Windows Hello and the Future of Passwords

Windows Hello is a perfect solution for those users who don’t like entering the password every time they log in. Windows Hello uses a biometric-based approach which allows the users to enjoy more exclusive rights to log in than a password could ever provide. You can log in effortlessly using your physical features such as fingerprint, iris scan, or facial recognition would let you log in instantly.

This doesn’t only stop here but there’s much more to the story of Windows Hello. It lets users unlock their Windows PC with several devices that can be coupled with PC. Devices like phone, smartwatch, digital wristband, and other companion devices have already verified your identity and would let you sign in to your account instantly.

Moreover, users can also log in to a wide range of applications they are using Windows Hello. Applications that work in collaboration with Windows Hello include Dropbox, OneDrive, Google Drive and more. Although, Windows Hello is only compatible with limited applications and specialized hardware only. Windows Hello requires a Windows Hello supported device, a fingerprint reader, an illuminated IR sensor, other biometric sensors, and capable devices.

This sign-in mechanism is comparatively more user-friendly, reliable, and secure. As a user won’t have to remember his or her password. When a password doesn’t exist, there’ll be no chance of it to get stolen, breached, or forgotten. It’s before long when biometric-based log in would be prevalent and people would start to prefer the new ways over passwords. What would be the future of password with such advancements happening in the world of technology?

With several apps taking over and new apps being launched every day, users need to create a unique complex password for each application they avail. A great number of these users think of it as a nuisance and prefer to use a single password to log in to different platforms, exposing their online identities to the security risks – cyber criminals. Another group of users prefers to use simple passwords that usually ends with digits 1234, a universally known password style. Such passwords are way easier to break and provide the basis for major cybercrime scenarios such as data theft.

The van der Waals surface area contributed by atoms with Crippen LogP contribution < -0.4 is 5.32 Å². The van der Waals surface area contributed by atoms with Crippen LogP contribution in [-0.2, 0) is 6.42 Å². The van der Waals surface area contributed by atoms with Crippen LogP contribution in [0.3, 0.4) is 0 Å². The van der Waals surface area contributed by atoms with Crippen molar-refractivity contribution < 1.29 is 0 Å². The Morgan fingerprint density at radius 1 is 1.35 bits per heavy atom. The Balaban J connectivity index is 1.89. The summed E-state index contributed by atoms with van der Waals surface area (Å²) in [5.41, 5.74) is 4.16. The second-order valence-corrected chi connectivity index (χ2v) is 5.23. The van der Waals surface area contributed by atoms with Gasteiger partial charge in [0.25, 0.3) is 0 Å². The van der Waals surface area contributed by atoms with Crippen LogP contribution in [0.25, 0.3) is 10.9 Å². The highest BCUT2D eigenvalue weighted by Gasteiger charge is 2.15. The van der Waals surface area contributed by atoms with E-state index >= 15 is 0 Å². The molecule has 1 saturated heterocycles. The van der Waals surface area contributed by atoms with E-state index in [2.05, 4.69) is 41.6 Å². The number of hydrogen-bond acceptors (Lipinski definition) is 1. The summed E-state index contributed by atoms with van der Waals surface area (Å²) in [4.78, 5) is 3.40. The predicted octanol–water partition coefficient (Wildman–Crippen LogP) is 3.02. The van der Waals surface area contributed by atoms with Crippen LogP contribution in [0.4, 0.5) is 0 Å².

In the wake of what Windows Hello offers and other alternate ways of logging in, it’s quite evident that soon passwords would go extinct. But despite the advent of many new ways to log in, the way passwords are used is still in the process of evolving. The debate of whether to adopt new ways or stick to the traditional password use to log in based upon the need to make the user’s credentials secure. Hopefully, this debate would yield the latest solutions to make credentials super secure.

The trends evolve with necessity and user behavior. Are we progressing towards the point where we would say farewell to the passwords? It is yet to be seen what the future holds.


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